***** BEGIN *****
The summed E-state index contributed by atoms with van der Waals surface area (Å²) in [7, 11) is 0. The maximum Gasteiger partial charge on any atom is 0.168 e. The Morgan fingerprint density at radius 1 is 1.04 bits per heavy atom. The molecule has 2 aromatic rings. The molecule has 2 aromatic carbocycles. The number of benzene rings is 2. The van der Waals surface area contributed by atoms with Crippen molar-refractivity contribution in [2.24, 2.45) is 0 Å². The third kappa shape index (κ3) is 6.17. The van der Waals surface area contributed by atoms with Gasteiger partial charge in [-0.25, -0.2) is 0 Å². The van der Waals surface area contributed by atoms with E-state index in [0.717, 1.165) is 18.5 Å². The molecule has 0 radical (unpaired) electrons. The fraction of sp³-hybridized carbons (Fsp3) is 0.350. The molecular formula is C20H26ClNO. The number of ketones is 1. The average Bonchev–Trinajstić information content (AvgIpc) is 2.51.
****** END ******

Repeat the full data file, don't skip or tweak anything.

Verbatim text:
The summed E-state index contributed by atoms with van der Waals surface area (Å²) in [7, 11) is 0. The maximum Gasteiger partial charge on any atom is 0.168 e. The Morgan fingerprint density at radius 1 is 1.04 bits per heavy atom. The molecule has 2 aromatic rings. The molecule has 2 aromatic carbocycles. The number of benzene rings is 2. The van der Waals surface area contributed by atoms with Crippen molar-refractivity contribution in [2.24, 2.45) is 0 Å². The third kappa shape index (κ3) is 6.17. The van der Waals surface area contributed by atoms with Gasteiger partial charge in [-0.25, -0.2) is 0 Å². The van der Waals surface area contributed by atoms with E-state index in [0.717, 1.165) is 18.5 Å². The molecule has 0 radical (unpaired) electrons. The fraction of sp³-hybridized carbons (Fsp3) is 0.350. The molecular formula is C20H26ClNO. The number of ketones is 1. The average Bonchev–Trinajstić information content (AvgIpc) is 2.51.